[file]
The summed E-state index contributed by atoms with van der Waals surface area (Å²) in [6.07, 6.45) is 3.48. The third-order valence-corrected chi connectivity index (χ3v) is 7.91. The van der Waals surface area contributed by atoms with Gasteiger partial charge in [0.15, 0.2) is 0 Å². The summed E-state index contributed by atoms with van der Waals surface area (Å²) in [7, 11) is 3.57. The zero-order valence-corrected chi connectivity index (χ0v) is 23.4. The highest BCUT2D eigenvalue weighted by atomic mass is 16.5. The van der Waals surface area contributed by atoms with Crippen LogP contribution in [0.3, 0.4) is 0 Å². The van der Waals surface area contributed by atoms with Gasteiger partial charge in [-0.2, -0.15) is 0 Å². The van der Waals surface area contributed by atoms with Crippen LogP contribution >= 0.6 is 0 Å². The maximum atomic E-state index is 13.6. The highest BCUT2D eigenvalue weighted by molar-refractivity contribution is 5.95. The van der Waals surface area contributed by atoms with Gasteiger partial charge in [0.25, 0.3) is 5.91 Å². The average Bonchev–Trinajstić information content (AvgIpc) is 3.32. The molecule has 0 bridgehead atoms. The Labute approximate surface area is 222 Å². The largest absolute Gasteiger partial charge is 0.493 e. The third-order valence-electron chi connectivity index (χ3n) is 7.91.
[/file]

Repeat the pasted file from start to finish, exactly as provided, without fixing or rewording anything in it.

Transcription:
The summed E-state index contributed by atoms with van der Waals surface area (Å²) in [6.07, 6.45) is 3.48. The third-order valence-corrected chi connectivity index (χ3v) is 7.91. The van der Waals surface area contributed by atoms with Gasteiger partial charge in [0.15, 0.2) is 0 Å². The summed E-state index contributed by atoms with van der Waals surface area (Å²) in [7, 11) is 3.57. The zero-order valence-corrected chi connectivity index (χ0v) is 23.4. The highest BCUT2D eigenvalue weighted by atomic mass is 16.5. The van der Waals surface area contributed by atoms with Crippen LogP contribution in [0.3, 0.4) is 0 Å². The van der Waals surface area contributed by atoms with Gasteiger partial charge in [-0.2, -0.15) is 0 Å². The van der Waals surface area contributed by atoms with Crippen LogP contribution >= 0.6 is 0 Å². The maximum atomic E-state index is 13.6. The highest BCUT2D eigenvalue weighted by molar-refractivity contribution is 5.95. The van der Waals surface area contributed by atoms with Gasteiger partial charge in [0.25, 0.3) is 5.91 Å². The average Bonchev–Trinajstić information content (AvgIpc) is 3.32. The molecule has 0 bridgehead atoms. The Labute approximate surface area is 222 Å². The largest absolute Gasteiger partial charge is 0.493 e. The third-order valence-electron chi connectivity index (χ3n) is 7.91.